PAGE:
• Learn more about "Fear and Loathing in Las Vegas (The Criterion Collection)" on IMDb

Customer Reviews

Most Helpful Customer Reviews

62 of 66 people found the following review helpful By Citizenrobot on January 31, 2003
Format: DVD
This DVD finally gives one of Terry Gilliam's lesser-loved (but brilliant!) films the red carpet treatment. The commentary from Gilliam is crazed and passionate; Depp and Del Toro really show off their wit, charm, and intelligence along with producer Laila Nabulsi's back-stage insight, and the last commentary is a rather odd and screwball one from Thompson himself. I won't tell you a thing about the last commentary. You've got to buy this and check it out on your own. (Here's a hint: 'Screeee-ahhhh! Raaaaaaaagh!' *other assorted sounds*)
The second disc is crammed with some great goodies as well - Depp reads letters written to/from Thompson. There's a great BBC documentary showing HST and Ralph Steadman undertaking a trip from Las Vegas to Los Angeles. Another gem is a snippet from an audio-book recording of Fear & Loathing with Jim Jarmusch as Raoul Duke! All definitely worth it.
Fear and Loathing isn't just a drug movie (as all the extras on the DVD will reiterate over and over again) - it's a truthful, imaginative, twisted, and subversive take on the death of the most idealistic decade and generation. We get to see it all through the eyes of two renegade professionals, one a journalist and the other a lawyer, both fighting the good fight against scum and villainy.
We can't stop here! THIS IS BAT COUNTRY.
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45 of 49 people found the following review helpful By A Customer on February 17, 2003
Format: DVD
If, when you rent this film, you are expecting a Cheech and Chong film, think twice. People frequently compare the two, but Fear and Loathing is not only infinitely better, it is not the screwball comedy everyone seems to think it is.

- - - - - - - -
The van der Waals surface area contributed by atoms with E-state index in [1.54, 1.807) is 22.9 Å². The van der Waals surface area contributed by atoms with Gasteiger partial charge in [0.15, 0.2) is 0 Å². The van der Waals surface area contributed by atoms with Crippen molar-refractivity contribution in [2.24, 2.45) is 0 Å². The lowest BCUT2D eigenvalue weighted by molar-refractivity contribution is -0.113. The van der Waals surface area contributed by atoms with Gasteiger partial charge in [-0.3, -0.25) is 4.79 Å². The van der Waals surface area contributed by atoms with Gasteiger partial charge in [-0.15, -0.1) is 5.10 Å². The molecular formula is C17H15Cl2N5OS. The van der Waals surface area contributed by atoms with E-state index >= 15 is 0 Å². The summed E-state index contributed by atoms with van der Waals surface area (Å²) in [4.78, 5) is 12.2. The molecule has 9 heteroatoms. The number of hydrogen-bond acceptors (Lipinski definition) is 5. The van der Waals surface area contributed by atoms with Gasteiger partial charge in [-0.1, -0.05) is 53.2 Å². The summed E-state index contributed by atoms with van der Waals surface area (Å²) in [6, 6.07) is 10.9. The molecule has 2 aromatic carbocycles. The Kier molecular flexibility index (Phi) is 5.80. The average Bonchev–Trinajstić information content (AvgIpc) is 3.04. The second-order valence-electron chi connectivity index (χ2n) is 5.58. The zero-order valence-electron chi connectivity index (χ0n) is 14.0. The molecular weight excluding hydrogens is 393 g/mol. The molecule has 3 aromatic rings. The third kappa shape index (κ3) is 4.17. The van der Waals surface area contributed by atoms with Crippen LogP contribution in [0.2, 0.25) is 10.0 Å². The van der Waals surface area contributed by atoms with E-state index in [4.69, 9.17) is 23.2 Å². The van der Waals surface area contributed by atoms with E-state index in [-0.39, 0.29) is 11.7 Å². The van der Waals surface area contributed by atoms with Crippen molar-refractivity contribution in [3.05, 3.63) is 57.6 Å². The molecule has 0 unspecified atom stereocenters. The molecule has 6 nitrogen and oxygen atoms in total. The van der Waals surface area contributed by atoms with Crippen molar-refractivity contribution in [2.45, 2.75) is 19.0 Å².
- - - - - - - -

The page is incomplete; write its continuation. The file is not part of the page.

Johnny Depp plays Raoul Duke, alter ego to gonzo journalist Hunter S. Thompson, who wrote the book this film is based on. He is sent on an assignment by Rolling Stone to cover a motorcycle race in Las Vegas. Coming along for the ride is Dr. Gonzo (aka Oscar Zeta Acosta), Duke's repulsive attorney, played by Benicio del Toro. The two rent a very expensive convertible and bring along with them a case full of illegal drugs.
The film is essentially the journey of two drug-fueled madmen through one of the most unfriendly cities in the country, but it's also a study on what life was like in 1971. In the end, as funny as it may be, it's really a docudrama. Gilliam directs the film in his classic "nightmarish" style, creating a truly hellish vision of America. But the biggest surprise of all is how true the screenplay is to the novel. Sure, like any adaptation, some good stuff is taken out, but if you compare what's written down, there isn't that much of a difference.
Most enjoyable, however, are the performances. Johnny Depp is hilarious as Duke and Del Toro, despite how disgusting his character is, is nothing short of a scene stealer. The film is also ripe with cameos, the most memorable are the ones delivered by Harry Dean Stanton, Tobey Maguire, Gary Busey, and of course, Flea of the Red Hot Chilli Peppers.
I recommend this to any Gilliam/Thompson fans, though in order to enjoy it, you need to watch it in a generally filthy atmosphere, and for some of you, you may need to see it more than once to really appreciate this. Overall, Fear and Loathing in Las Vegas is a very good film filled with moments that stick with you for a long time.
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14 of 14 people found the following review helpful By OverTheMoon on January 9, 2004
Format: DVD